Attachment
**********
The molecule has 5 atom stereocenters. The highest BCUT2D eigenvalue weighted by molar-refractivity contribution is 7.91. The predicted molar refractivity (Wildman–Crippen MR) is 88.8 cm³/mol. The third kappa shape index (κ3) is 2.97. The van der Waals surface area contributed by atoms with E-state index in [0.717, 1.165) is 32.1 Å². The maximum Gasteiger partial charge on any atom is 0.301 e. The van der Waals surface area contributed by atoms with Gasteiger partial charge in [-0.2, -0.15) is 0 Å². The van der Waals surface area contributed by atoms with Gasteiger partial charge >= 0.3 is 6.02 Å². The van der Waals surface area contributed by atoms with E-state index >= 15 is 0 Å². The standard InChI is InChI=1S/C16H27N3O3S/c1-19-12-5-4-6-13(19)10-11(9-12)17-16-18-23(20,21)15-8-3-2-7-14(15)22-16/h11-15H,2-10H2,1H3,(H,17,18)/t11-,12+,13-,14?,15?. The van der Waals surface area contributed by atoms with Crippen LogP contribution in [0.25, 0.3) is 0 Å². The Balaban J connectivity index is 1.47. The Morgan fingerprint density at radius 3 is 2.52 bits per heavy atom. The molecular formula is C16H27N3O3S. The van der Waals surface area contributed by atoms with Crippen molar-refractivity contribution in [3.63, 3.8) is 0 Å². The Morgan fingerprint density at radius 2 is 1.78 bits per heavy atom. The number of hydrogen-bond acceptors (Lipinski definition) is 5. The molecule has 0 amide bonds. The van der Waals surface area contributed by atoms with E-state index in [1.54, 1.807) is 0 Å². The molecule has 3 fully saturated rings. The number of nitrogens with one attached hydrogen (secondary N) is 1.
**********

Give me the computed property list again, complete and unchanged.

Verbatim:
The molecule has 5 atom stereocenters. The highest BCUT2D eigenvalue weighted by molar-refractivity contribution is 7.91. The predicted molar refractivity (Wildman–Crippen MR) is 88.8 cm³/mol. The third kappa shape index (κ3) is 2.97. The van der Waals surface area contributed by atoms with E-state index in [0.717, 1.165) is 32.1 Å². The maximum Gasteiger partial charge on any atom is 0.301 e. The van der Waals surface area contributed by atoms with Gasteiger partial charge in [-0.2, -0.15) is 0 Å². The van der Waals surface area contributed by atoms with Gasteiger partial charge >= 0.3 is 6.02 Å². The van der Waals surface area contributed by atoms with E-state index >= 15 is 0 Å². The standard InChI is InChI=1S/C16H27N3O3S/c1-19-12-5-4-6-13(19)10-11(9-12)17-16-18-23(20,21)15-8-3-2-7-14(15)22-16/h11-15H,2-10H2,1H3,(H,17,18)/t11-,12+,13-,14?,15?. The van der Waals surface area contributed by atoms with Crippen LogP contribution in [0.25, 0.3) is 0 Å². The Balaban J connectivity index is 1.47. The Morgan fingerprint density at radius 3 is 2.52 bits per heavy atom. The molecular formula is C16H27N3O3S. The van der Waals surface area contributed by atoms with Crippen molar-refractivity contribution in [3.63, 3.8) is 0 Å². The Morgan fingerprint density at radius 2 is 1.78 bits per heavy atom. The number of hydrogen-bond acceptors (Lipinski definition) is 5. The molecule has 0 amide bonds. The van der Waals surface area contributed by atoms with E-state index in [1.54, 1.807) is 0 Å². The molecule has 3 fully saturated rings. The number of nitrogens with one attached hydrogen (secondary N) is 1.